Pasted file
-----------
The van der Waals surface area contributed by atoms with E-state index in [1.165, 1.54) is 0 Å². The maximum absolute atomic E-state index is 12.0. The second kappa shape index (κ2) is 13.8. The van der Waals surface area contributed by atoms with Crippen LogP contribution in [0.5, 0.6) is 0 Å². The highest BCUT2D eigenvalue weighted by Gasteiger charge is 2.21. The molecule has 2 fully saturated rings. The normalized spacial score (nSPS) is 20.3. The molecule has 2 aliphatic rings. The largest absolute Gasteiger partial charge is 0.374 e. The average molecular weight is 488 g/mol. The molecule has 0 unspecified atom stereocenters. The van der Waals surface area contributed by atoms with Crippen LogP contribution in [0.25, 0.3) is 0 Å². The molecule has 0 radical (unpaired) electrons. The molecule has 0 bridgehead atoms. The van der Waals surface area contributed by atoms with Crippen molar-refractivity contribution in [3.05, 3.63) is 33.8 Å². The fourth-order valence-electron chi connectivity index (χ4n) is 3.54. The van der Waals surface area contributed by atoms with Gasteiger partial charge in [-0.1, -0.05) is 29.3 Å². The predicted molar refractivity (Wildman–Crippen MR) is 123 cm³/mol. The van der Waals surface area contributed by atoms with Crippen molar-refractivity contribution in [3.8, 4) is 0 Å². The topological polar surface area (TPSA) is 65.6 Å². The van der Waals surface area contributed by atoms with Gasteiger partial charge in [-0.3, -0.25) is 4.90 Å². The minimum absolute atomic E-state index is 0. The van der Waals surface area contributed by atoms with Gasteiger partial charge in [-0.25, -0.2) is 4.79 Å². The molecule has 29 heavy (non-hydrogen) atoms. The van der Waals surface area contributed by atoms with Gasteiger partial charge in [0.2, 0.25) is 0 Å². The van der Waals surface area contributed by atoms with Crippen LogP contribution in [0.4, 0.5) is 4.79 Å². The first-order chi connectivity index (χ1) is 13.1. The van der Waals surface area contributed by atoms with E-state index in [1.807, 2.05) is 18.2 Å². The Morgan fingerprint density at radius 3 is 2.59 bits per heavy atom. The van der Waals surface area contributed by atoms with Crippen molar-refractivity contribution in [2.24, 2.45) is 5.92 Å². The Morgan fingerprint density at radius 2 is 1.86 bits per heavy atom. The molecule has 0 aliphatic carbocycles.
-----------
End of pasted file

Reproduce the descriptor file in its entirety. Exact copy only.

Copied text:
The van der Waals surface area contributed by atoms with E-state index in [1.165, 1.54) is 0 Å². The maximum absolute atomic E-state index is 12.0. The second kappa shape index (κ2) is 13.8. The van der Waals surface area contributed by atoms with Crippen LogP contribution in [0.5, 0.6) is 0 Å². The highest BCUT2D eigenvalue weighted by Gasteiger charge is 2.21. The molecule has 2 fully saturated rings. The normalized spacial score (nSPS) is 20.3. The molecule has 2 aliphatic rings. The largest absolute Gasteiger partial charge is 0.374 e. The average molecular weight is 488 g/mol. The molecule has 0 unspecified atom stereocenters. The van der Waals surface area contributed by atoms with Crippen LogP contribution in [0.25, 0.3) is 0 Å². The molecule has 0 radical (unpaired) electrons. The molecule has 0 bridgehead atoms. The van der Waals surface area contributed by atoms with Crippen molar-refractivity contribution in [3.05, 3.63) is 33.8 Å². The fourth-order valence-electron chi connectivity index (χ4n) is 3.54. The van der Waals surface area contributed by atoms with Gasteiger partial charge in [-0.1, -0.05) is 29.3 Å². The predicted molar refractivity (Wildman–Crippen MR) is 123 cm³/mol. The van der Waals surface area contributed by atoms with Crippen molar-refractivity contribution in [3.8, 4) is 0 Å². The topological polar surface area (TPSA) is 65.6 Å². The van der Waals surface area contributed by atoms with Gasteiger partial charge in [-0.3, -0.25) is 4.90 Å². The minimum absolute atomic E-state index is 0. The van der Waals surface area contributed by atoms with Gasteiger partial charge in [-0.25, -0.2) is 4.79 Å². The molecule has 29 heavy (non-hydrogen) atoms. The van der Waals surface area contributed by atoms with Gasteiger partial charge in [0.2, 0.25) is 0 Å². The van der Waals surface area contributed by atoms with Crippen LogP contribution in [0.4, 0.5) is 4.79 Å². The first-order chi connectivity index (χ1) is 13.1. The van der Waals surface area contributed by atoms with E-state index in [1.807, 2.05) is 18.2 Å². The Morgan fingerprint density at radius 3 is 2.59 bits per heavy atom. The van der Waals surface area contributed by atoms with Crippen molar-refractivity contribution in [2.24, 2.45) is 5.92 Å². The Morgan fingerprint density at radius 2 is 1.86 bits per heavy atom. The molecule has 0 aliphatic carbocycles.